by Brigitte. I like to read and write about Christian faith and a variety of subjects. I live in Canada.
Tuesday, May 19, 2009
The biggest little worrywart
Today we had a little boy in the chair; maybe he was 8 years old. I forget.
He was so frightened of the needle, if he had actually needed one we would probably have used the nitrous oxide. That generally works wonders.
I tried to distract him by engaging him in conversation, as he waited. The easiest topic today was the weather since we were getting more snow that, of course, melted as it hit the ground during the day. Well, this poor 8-year old: he had heard on the radio that this cold weather and snowing was most certainly a sign of the world practically coming to an end.
What a load to carry, needing a needle and the world coming to an end!
But this incident reminded me instantly of various childhood scares. When we were young we heard too much about world wars and of communist atrocities and potential nuclear holocausts. Then, when we lived in North America, we had Dr. Colticott with "If you love this planet." I don't remember how many teachers thought we should watch that in school. Then my own children. I don't know how many times Stefan was shown "An inconvenient truth" in school, in church youthgroup... Is this how every teacher is hip and relevant by scaring the wits out of children? What's the way around this?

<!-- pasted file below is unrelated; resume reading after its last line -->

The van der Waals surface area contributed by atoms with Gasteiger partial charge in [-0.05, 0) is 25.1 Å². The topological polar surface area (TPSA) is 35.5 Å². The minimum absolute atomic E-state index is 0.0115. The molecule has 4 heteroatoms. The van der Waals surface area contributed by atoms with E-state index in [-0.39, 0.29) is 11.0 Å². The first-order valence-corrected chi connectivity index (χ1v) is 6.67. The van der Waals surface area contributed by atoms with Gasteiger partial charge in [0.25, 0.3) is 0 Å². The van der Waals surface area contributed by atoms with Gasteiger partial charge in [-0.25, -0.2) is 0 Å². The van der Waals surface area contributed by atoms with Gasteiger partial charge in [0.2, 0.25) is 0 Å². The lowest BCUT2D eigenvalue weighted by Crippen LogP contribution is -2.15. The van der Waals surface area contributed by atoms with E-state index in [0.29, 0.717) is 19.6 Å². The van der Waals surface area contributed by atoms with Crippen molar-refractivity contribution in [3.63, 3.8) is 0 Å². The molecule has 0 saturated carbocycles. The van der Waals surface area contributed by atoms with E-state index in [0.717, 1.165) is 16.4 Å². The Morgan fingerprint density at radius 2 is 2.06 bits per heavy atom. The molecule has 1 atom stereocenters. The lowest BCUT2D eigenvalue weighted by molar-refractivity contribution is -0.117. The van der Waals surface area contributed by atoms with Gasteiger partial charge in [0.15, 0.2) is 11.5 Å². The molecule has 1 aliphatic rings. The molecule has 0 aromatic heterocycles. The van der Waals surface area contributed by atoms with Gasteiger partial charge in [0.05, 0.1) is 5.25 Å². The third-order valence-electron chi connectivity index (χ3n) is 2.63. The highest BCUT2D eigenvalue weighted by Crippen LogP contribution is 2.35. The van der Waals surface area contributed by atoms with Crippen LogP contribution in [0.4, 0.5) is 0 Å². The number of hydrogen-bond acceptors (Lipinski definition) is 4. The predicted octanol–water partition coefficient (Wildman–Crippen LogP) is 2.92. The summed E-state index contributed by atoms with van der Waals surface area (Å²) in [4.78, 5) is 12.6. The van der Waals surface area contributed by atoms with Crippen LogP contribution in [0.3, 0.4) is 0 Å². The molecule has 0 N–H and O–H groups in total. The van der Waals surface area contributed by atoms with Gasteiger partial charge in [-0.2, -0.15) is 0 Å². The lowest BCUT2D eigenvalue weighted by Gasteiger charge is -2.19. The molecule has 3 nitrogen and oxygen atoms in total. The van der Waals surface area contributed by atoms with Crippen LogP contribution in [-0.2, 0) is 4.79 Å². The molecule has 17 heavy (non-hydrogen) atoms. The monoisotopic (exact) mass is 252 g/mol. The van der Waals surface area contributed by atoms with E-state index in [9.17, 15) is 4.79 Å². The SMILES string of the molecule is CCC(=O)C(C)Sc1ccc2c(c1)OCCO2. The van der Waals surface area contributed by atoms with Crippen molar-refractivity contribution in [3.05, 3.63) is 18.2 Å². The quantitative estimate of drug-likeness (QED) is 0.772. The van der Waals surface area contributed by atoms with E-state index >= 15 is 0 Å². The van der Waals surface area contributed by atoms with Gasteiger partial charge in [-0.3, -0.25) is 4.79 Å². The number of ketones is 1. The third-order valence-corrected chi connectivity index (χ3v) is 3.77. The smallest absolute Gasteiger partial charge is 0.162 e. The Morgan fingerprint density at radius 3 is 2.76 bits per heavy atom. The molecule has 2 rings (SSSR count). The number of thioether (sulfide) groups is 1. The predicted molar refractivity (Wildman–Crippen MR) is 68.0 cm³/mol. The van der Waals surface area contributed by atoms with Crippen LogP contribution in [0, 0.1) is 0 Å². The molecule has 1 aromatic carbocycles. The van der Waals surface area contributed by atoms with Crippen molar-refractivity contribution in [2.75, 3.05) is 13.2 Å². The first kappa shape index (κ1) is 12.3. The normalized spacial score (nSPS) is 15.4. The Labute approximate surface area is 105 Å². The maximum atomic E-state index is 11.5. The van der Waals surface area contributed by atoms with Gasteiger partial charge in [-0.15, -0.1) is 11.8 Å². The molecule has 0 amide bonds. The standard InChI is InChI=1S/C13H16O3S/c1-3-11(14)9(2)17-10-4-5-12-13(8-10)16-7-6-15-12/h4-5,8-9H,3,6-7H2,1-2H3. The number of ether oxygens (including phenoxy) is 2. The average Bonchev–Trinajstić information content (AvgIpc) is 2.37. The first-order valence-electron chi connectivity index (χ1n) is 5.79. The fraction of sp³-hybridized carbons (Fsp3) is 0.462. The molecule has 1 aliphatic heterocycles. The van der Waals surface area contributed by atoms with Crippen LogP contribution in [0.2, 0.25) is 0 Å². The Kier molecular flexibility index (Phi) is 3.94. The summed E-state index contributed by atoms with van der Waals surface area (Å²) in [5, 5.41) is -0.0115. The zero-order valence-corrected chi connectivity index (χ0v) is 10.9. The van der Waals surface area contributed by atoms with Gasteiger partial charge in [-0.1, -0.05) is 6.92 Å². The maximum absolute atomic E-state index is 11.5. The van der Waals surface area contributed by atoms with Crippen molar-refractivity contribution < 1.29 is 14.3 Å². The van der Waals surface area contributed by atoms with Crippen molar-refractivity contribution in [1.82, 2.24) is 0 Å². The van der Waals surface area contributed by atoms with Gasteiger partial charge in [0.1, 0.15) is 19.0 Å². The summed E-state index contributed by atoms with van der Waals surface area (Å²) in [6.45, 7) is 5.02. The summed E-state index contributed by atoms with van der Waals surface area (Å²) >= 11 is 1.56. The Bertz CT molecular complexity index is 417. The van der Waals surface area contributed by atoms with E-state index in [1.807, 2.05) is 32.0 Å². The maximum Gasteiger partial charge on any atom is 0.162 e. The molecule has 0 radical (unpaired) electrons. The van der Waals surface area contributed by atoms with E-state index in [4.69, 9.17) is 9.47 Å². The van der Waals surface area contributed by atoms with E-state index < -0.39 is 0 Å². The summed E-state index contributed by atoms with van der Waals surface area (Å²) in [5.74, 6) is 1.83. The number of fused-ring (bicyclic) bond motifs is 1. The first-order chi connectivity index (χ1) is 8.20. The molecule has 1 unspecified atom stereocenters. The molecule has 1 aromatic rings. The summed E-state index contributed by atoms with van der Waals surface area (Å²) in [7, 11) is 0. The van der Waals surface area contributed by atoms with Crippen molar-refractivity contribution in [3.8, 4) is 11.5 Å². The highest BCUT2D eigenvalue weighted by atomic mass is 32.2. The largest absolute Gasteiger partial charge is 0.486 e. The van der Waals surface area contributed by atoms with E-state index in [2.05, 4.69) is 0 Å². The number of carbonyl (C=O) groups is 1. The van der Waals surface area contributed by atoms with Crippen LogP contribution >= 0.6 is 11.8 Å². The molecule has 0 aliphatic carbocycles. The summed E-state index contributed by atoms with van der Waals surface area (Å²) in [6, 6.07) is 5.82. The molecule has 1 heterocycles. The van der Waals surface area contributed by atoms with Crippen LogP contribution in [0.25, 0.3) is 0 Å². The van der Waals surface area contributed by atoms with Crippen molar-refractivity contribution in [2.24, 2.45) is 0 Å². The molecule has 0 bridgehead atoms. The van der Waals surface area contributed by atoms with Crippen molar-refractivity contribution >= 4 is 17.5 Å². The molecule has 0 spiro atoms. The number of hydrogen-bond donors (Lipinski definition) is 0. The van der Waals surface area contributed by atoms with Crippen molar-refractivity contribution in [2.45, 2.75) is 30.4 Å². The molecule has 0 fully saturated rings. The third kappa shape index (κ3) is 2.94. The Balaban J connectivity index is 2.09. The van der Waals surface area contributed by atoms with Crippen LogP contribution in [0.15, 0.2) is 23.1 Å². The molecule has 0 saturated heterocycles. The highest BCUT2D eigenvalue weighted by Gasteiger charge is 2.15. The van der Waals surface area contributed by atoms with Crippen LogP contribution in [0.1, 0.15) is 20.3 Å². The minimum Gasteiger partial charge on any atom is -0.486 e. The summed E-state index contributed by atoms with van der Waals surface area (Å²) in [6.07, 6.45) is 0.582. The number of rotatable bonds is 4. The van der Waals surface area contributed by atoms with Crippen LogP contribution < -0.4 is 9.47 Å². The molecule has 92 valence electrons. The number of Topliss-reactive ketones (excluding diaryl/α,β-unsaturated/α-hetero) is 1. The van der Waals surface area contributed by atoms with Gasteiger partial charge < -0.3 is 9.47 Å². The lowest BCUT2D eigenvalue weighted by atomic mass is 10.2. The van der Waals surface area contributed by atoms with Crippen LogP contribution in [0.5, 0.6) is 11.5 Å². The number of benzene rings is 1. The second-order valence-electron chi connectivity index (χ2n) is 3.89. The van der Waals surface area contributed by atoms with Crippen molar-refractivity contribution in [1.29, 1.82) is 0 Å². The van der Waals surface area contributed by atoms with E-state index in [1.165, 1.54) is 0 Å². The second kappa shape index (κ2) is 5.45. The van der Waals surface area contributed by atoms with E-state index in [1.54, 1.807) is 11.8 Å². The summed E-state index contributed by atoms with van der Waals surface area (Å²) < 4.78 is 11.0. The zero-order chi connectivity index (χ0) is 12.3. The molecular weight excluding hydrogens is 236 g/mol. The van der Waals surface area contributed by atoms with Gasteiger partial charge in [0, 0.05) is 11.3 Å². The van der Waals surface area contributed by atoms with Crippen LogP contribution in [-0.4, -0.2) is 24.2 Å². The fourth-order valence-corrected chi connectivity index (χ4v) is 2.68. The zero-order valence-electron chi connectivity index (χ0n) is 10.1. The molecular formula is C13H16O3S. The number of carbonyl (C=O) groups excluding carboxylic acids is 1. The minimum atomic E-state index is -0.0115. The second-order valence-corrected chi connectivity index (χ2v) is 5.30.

I just told this boy, that they have been talking about the world coming to an end ever since I was a little girl and it has not ended yet (and see how old I look). In fact, he was pretty safe today. He did not need a needle and the world has not come to an end as of 9:00 pm, so far.
If I were his parent and had more time with him, of course, I would handle it differently. I like C.S. Lewis' reassurance. God will give you the strength you need when the time comes. You don't need it now. You don't even know what you need. But it will be there.
Or my Dad, who could be quite hilarious, would say: "Erstens kommt es anders, zweitens als man denkt." Which means: first of all, it comes differently, secondly, than you think. Which was just a strange way of saying things always turn out differently than anticipated.
The other saying he had was that the exact thing we fear seldom comes to pass, but something else will. This is actually comforting in the sense that many of the things we fear don't actually happen. My dad was a great guy, always gentle and a bon vivant. (His other favorite saying was: "Besser gut gelebt und doppelt so lange."-- Better live well and twice as long!")